Praise for Every Father’s Daughter

As Margaret McMullan says in her foreword, "Our stories don't stop, even when lives end." Read full review.

– The Southern Register

...insightful clarity is on full display in Every Father's Daughter. In McMullan's foreword—which features a couple of the loveliest moments in the whole book—she talks about the passion for literature she shared with her father.
Read full review.

–  Literary Mama

A treat for daughters, fathers, and anyone who enjoys exploring relationships and their many twists and turns. Read full review.

– Library Journal

Margaret McMullan brings forth a powerful set of stories from 24 women that draws on the commonalities and differences of the father-daughter bond. Read full review.

– Nashville Scene

Here are twenty-four ways of looking at fatherhood by an incredible host of writers, including Jane Smiley, Ann Hood and Alice Munro, among others. Read full review.

– Parade Magazine

A 2015 "Sizzling Summer Read"
Best Gift for Fathers Who Read

...an honest, often heart-rending look at the significance of the father/daughter bond. The compilation's beauty lies in its contributors' willingness to express their raw emotions...McMullan's collection will help women to understand, cherish, or grieve their dads.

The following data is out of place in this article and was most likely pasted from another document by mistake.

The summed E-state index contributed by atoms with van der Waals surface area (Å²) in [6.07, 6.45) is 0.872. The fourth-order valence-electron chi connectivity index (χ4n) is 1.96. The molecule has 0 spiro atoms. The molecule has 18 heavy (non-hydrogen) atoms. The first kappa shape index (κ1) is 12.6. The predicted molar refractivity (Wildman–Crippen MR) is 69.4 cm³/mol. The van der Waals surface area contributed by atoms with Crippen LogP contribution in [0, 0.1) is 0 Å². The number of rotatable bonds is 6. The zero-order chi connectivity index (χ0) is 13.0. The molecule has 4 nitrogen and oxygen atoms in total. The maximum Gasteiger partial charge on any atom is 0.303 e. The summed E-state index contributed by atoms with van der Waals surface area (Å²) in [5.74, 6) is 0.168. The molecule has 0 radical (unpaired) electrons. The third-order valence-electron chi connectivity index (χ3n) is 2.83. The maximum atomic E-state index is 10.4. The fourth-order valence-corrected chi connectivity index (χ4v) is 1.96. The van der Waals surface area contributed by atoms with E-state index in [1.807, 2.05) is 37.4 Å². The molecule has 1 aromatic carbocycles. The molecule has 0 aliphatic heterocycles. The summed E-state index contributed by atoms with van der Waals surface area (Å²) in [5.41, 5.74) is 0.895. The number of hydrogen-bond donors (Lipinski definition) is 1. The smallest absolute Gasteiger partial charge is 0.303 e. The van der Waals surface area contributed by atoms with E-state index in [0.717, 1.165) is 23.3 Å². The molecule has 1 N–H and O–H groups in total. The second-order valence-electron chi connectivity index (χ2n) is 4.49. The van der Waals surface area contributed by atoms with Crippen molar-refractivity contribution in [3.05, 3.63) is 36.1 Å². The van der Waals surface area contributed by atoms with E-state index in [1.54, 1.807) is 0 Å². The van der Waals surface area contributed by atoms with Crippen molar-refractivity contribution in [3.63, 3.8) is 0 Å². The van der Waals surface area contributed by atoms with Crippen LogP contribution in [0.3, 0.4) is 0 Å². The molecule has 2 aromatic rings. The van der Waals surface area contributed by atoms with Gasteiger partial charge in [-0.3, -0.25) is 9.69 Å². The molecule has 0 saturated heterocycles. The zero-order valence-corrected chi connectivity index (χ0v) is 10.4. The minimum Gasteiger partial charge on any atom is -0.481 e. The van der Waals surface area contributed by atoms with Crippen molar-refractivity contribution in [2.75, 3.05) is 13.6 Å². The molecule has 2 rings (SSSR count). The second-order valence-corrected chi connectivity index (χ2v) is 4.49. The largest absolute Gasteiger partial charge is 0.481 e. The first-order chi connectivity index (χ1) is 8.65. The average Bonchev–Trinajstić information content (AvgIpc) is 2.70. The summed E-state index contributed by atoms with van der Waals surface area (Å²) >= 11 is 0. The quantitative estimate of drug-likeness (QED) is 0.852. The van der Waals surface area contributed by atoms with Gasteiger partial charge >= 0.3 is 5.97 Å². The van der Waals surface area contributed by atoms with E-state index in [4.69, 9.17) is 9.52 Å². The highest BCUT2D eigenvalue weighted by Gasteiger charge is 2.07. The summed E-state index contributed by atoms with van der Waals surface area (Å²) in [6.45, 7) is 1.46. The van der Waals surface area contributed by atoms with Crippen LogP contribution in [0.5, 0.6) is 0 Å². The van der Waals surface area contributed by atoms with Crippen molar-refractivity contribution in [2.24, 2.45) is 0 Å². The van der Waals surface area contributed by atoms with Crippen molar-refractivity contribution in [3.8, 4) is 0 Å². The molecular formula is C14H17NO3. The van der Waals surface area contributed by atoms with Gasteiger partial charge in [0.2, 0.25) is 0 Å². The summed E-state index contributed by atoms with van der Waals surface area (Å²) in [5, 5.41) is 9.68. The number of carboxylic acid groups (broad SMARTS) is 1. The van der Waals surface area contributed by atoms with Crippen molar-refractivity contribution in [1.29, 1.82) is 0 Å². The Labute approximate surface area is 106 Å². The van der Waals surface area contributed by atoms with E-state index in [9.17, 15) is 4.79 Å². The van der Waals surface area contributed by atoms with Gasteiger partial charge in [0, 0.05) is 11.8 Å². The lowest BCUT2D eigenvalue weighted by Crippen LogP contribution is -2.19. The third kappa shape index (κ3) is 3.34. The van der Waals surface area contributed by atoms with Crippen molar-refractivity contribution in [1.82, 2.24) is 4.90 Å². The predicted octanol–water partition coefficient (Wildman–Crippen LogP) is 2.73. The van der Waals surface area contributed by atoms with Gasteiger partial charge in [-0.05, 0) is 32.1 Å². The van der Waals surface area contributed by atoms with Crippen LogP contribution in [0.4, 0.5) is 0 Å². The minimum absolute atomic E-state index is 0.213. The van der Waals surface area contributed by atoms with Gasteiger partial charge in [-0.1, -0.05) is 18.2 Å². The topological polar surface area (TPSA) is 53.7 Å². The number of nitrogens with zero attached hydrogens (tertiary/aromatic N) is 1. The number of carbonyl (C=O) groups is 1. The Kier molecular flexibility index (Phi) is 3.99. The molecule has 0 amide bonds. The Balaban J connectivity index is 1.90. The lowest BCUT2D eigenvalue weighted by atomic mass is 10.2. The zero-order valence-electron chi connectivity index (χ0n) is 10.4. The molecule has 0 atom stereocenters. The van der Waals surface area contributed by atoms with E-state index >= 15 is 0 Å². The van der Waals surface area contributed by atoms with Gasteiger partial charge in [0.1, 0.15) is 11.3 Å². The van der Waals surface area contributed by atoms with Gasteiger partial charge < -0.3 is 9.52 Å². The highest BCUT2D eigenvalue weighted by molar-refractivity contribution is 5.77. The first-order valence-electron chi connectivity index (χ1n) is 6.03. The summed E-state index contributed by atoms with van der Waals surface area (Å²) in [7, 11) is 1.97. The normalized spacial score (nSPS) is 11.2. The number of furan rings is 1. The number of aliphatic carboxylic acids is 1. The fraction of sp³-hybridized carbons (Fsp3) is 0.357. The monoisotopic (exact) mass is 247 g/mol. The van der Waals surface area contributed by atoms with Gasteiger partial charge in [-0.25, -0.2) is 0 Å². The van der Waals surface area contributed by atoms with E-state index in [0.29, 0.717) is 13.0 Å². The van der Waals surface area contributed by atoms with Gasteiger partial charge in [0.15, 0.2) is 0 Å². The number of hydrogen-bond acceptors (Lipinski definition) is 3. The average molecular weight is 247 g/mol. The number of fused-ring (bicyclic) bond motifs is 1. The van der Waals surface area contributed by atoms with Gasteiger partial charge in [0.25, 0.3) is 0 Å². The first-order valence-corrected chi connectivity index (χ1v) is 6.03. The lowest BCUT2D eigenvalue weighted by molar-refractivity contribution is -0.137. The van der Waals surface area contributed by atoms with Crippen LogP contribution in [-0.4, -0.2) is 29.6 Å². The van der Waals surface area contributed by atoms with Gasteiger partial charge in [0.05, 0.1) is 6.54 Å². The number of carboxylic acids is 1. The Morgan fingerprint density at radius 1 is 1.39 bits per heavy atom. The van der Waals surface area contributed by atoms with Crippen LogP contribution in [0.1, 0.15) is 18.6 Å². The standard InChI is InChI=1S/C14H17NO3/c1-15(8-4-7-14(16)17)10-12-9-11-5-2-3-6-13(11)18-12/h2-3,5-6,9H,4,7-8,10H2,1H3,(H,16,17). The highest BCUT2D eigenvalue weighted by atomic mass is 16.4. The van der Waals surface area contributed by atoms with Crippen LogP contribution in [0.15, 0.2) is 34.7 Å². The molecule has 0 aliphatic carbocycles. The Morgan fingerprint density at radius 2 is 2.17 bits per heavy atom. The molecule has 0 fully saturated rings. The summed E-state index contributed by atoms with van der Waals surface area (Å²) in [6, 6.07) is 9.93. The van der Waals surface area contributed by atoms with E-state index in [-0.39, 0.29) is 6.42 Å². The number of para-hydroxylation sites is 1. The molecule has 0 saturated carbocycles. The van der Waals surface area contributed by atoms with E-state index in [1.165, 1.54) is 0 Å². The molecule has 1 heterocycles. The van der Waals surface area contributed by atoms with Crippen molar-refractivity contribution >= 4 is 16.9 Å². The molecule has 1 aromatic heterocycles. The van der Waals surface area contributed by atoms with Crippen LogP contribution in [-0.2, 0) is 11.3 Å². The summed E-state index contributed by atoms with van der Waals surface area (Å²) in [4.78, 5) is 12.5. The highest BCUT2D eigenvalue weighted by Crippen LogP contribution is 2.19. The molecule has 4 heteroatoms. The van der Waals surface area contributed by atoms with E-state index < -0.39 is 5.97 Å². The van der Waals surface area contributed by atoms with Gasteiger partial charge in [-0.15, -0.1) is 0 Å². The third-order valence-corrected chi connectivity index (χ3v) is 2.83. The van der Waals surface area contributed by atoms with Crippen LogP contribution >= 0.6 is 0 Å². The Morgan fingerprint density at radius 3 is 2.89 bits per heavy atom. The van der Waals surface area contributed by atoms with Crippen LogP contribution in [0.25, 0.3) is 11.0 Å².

–  BUST Magazine

…rarely do we have the rich detail found in these essays from women writers who responded to an editorial request: ‘Tell me about your father.’…“Every Father’s Daughter” is a powerful gathering of tributes to memory, regret, love and sorrow. Read full review.

– Jackson Clarion-Ledger

A strange thing happens as we read these women remembering their fathers, for we inevitably think of and evaluate and sometimes eulogize our fathers, too.  We consider their childhoods and how they affected our childhoods, think of their legacies and how they affect our own…whether the words are written down or not, we read these memoirs and we begin our own.

– Notre Dame Magazine

Want to dive deeper than greeting-card sentiments this Father’s Day? Acclaimed author and University of Evansville professor Margaret McMullan has the gift for you. Read full review.

– Indianapolis Monthly

This anthology is a treasure trove...By turns sentimental and dark, McMullan's stunning collection has a wonderful purity. Read full review.

– Publisher's Weekly

Starred Review

McMullan’s selections likely fulfill the wish of many to address the loneliness felt following the loss of a father. “I wanted to read this anthology, but it did not exist,” she writes. Now it does, and readers will be grateful.

– Booklist

…a heartfelt, honest look at the father-daughter relationship…a celebration of the role of fatherhood and a celebration of self---we are who we are, the authors seem to echo, because of our fathers: who they were and who they weren't.

– Foreword Reviews

Consistently elucidating portraits.

– Kirkus Reviews